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Old 01-13-2004, 02:20 PM   #1 (permalink)
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Default Logic Gates (Technical Question)

I couldnt find this question anywhere online so i thought id ask it here

The Bistable Latch is the elementary storage device for a single Bit. It was explained on the basis of two cross-coupled NAND-gates as steering logic. Provide a similar explanation of the latching action which is acheived with two cross-coupled NOR-gates operated with a further two NOR-gates as their steering logic.

Thanks it will help me out a lot
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Old 01-13-2004, 02:41 PM   #2 (permalink)
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You may want to refer this question to NASA.
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Old 01-13-2004, 02:44 PM   #3 (permalink)
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well it is a bit difficult because we are from the beagle team and don't want to admit defeat to NASA. Hopefully, the answer will allow us to figure out what went wrong and find the bloody thing!!
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Old 01-13-2004, 02:44 PM   #4 (permalink)
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is this like a test or something? been a while, but I will see what I can come up with...
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Old 01-13-2004, 02:51 PM   #5 (permalink)
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To the beagle team, keep your head up high. NASA didnt get where they are with out a history of problems. 1 step for man, one giant leap for aerospace contractors.
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Old 01-13-2004, 04:45 PM   #6 (permalink)
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Hmmmmm

WTF, mate? lol
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Old 01-14-2004, 12:31 PM   #7 (permalink)
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So, what your saying is you want to make an and out of two ors? - I thought that made the boat move!!!!!

See :

http://www.cs.kent.edu/~walker/class...ctures/L06.pdf

top of the first page... is that what you wanted?
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Old 01-14-2004, 12:43 PM   #8 (permalink)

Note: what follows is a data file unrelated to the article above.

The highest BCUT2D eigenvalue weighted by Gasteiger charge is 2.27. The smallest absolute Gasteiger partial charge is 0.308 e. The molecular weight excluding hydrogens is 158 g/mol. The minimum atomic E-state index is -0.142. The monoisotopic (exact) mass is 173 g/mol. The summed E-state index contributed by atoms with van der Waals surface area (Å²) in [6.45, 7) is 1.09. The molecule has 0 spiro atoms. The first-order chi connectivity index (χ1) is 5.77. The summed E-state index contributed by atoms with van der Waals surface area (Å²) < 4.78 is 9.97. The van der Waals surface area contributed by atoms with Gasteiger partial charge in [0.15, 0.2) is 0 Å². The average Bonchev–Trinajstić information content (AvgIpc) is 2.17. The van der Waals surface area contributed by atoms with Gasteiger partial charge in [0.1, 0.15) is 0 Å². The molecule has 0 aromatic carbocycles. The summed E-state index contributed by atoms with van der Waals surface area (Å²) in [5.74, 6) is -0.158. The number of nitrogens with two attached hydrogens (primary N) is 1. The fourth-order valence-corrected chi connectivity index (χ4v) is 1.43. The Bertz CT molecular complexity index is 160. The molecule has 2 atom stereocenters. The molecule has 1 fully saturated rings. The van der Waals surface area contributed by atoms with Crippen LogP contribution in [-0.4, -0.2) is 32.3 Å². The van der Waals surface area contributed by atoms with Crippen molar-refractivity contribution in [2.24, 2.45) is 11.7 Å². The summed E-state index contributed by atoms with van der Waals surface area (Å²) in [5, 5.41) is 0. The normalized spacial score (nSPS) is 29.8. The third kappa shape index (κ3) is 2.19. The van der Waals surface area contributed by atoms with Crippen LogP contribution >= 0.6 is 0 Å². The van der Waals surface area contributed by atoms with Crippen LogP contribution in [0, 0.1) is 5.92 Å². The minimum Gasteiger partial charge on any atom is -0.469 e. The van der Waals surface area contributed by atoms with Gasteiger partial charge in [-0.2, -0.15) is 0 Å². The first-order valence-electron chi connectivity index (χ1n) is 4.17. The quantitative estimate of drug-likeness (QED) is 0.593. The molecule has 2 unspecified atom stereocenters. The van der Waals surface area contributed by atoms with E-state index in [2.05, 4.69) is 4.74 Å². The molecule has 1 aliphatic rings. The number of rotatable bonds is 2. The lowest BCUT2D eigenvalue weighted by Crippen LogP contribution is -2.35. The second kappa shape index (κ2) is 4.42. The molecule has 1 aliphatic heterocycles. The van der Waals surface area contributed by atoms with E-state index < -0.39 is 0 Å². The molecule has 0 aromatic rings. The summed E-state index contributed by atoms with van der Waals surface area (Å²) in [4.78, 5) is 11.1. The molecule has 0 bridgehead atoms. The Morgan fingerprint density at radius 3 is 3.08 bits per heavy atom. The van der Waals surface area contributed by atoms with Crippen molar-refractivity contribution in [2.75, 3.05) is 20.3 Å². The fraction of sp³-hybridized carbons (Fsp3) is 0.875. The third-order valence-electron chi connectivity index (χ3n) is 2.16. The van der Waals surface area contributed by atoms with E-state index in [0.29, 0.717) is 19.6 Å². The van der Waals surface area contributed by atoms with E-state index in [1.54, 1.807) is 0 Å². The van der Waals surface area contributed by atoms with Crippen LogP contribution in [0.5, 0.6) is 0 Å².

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Question Bistable Latch and Logic Circuits

Hmmm...

The Flux Inhibitor must act as a salvo to the Lutrino Accelerator.. thus will the BLT be at its prime for delivery...

ANYHOW,,, check this out,,

hope it helps a bit,,,

cheers
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Old 01-14-2004, 12:55 PM   #9 (permalink)
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i know mike. i think they are speaking another language. just nod your head and pretend you follow it.
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Old 01-14-2004, 04:57 PM   #10 (permalink)
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a bi-stable latch is simply a latch which is stable in either 1 of 2 states until changed by its input.
In other words, the o/p of the latch will remain high (logic 1) until its input flips it back to a low (logic 0) and vice versa.
You can build latches out of different gates.
A NAND gate by definition is a gate which will provide you with a LOW level as long as all its inputs are high. By cross-coupling them, you can actually make them so that the o/p will change with the change of only one input.
A NOR gate will give you a LOW level as long as any of its inputs is high. Again, by cross-connecting them, you can achieve a variation of the o/p by only one of its inputs.

A much simpler latch model often used is a NPN transistor (or PNP with inverted bias voltage) with the emitter attached to the ground and the collector attached to a +5V bus through a resistor with a sample and hold cct in the biasing cct.

By applying a high level (logic 1) at the base of the transistor, the ground from the emitter is felt on the collector and a logic 0 is the result. By applying a low level (logic 0) on the base, the transistor is cut-off and the 5V is attached to the collector is now felt at the o/p giving you a logic 1 level.

Latches are often used to program logic ccts such as variable multipliers/dividers etc...
The CPU would load the latch to a certain value for a particular operation (say a variable divider from 1 to 8). In this example, a 3 bit latch o/p varying from 000 to 111 (binary 0 to 7) would be applied to the divider i/p and program it to the proper value. The divider would then allow the o/p of the divider to cycle every X number of pulses programmed by the latch which would effectively divide the clock by a value varying on the value loaded into the latch.
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